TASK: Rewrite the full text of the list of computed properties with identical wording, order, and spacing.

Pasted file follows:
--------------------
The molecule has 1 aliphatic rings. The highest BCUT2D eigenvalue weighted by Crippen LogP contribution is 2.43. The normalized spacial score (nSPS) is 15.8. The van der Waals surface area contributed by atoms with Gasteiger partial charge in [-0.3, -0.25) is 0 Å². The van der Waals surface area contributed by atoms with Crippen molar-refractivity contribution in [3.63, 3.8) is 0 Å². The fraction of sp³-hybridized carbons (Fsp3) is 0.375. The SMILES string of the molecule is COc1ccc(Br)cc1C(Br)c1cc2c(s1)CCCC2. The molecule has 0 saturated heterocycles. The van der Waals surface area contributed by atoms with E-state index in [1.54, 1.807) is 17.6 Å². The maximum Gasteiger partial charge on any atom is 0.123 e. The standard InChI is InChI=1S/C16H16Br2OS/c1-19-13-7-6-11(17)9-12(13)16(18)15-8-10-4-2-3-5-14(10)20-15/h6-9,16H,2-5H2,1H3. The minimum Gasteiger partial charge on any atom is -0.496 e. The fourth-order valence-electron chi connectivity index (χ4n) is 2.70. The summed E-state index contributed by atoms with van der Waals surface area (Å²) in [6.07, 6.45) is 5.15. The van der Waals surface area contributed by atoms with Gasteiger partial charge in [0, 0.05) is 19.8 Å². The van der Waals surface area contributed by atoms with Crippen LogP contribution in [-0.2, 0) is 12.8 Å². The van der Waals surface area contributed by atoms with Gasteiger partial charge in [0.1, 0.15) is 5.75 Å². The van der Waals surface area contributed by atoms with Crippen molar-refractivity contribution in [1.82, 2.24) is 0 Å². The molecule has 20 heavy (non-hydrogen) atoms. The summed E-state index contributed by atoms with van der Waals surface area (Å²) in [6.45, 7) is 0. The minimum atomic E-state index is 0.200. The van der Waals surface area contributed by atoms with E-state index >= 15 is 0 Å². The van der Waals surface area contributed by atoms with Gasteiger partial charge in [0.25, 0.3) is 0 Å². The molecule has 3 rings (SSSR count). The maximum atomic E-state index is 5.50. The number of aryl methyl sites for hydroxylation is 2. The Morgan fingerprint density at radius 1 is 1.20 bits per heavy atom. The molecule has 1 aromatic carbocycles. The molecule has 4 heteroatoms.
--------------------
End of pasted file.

The molecule has 1 aliphatic rings. The highest BCUT2D eigenvalue weighted by Crippen LogP contribution is 2.43. The normalized spacial score (nSPS) is 15.8. The van der Waals surface area contributed by atoms with Gasteiger partial charge in [-0.3, -0.25) is 0 Å². The van der Waals surface area contributed by atoms with Crippen molar-refractivity contribution in [3.63, 3.8) is 0 Å². The fraction of sp³-hybridized carbons (Fsp3) is 0.375. The SMILES string of the molecule is COc1ccc(Br)cc1C(Br)c1cc2c(s1)CCCC2. The molecule has 0 saturated heterocycles. The van der Waals surface area contributed by atoms with E-state index in [1.54, 1.807) is 17.6 Å². The maximum Gasteiger partial charge on any atom is 0.123 e. The standard InChI is InChI=1S/C16H16Br2OS/c1-19-13-7-6-11(17)9-12(13)16(18)15-8-10-4-2-3-5-14(10)20-15/h6-9,16H,2-5H2,1H3. The minimum Gasteiger partial charge on any atom is -0.496 e. The fourth-order valence-electron chi connectivity index (χ4n) is 2.70. The summed E-state index contributed by atoms with van der Waals surface area (Å²) in [6.07, 6.45) is 5.15. The van der Waals surface area contributed by atoms with Gasteiger partial charge in [0, 0.05) is 19.8 Å². The van der Waals surface area contributed by atoms with Crippen LogP contribution in [-0.2, 0) is 12.8 Å². The van der Waals surface area contributed by atoms with Gasteiger partial charge in [0.1, 0.15) is 5.75 Å². The van der Waals surface area contributed by atoms with Crippen molar-refractivity contribution in [1.82, 2.24) is 0 Å². The molecule has 20 heavy (non-hydrogen) atoms. The summed E-state index contributed by atoms with van der Waals surface area (Å²) in [6.45, 7) is 0. The minimum atomic E-state index is 0.200. The van der Waals surface area contributed by atoms with E-state index >= 15 is 0 Å². The van der Waals surface area contributed by atoms with Gasteiger partial charge in [0.25, 0.3) is 0 Å². The molecule has 3 rings (SSSR count). The maximum atomic E-state index is 5.50. The number of aryl methyl sites for hydroxylation is 2. The Morgan fingerprint density at radius 1 is 1.20 bits per heavy atom. The molecule has 1 aromatic carbocycles. The molecule has 4 heteroatoms.